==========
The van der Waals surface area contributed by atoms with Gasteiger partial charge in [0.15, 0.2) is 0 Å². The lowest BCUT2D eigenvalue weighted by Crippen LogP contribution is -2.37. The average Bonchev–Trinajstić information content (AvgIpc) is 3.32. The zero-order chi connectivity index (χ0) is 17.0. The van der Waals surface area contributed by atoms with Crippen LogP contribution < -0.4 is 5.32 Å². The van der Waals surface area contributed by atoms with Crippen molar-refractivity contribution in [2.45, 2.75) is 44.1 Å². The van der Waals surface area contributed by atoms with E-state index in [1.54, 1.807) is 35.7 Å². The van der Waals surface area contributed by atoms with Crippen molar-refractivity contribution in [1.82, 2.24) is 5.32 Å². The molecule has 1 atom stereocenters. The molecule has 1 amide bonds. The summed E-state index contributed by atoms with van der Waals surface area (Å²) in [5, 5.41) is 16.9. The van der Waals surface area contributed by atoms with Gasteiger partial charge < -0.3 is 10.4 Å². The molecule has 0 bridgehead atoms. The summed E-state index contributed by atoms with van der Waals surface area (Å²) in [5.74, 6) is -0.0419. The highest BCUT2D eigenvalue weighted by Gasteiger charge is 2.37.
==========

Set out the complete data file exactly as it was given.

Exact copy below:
The van der Waals surface area contributed by atoms with Gasteiger partial charge in [0.15, 0.2) is 0 Å². The lowest BCUT2D eigenvalue weighted by Crippen LogP contribution is -2.37. The average Bonchev–Trinajstić information content (AvgIpc) is 3.32. The zero-order chi connectivity index (χ0) is 17.0. The van der Waals surface area contributed by atoms with Crippen LogP contribution < -0.4 is 5.32 Å². The van der Waals surface area contributed by atoms with Crippen molar-refractivity contribution in [2.45, 2.75) is 44.1 Å². The van der Waals surface area contributed by atoms with E-state index in [1.54, 1.807) is 35.7 Å². The van der Waals surface area contributed by atoms with Crippen molar-refractivity contribution in [1.82, 2.24) is 5.32 Å². The molecule has 1 atom stereocenters. The molecule has 1 amide bonds. The summed E-state index contributed by atoms with van der Waals surface area (Å²) in [5, 5.41) is 16.9. The van der Waals surface area contributed by atoms with Gasteiger partial charge < -0.3 is 10.4 Å². The molecule has 0 bridgehead atoms. The summed E-state index contributed by atoms with van der Waals surface area (Å²) in [5.74, 6) is -0.0419. The highest BCUT2D eigenvalue weighted by Gasteiger charge is 2.37.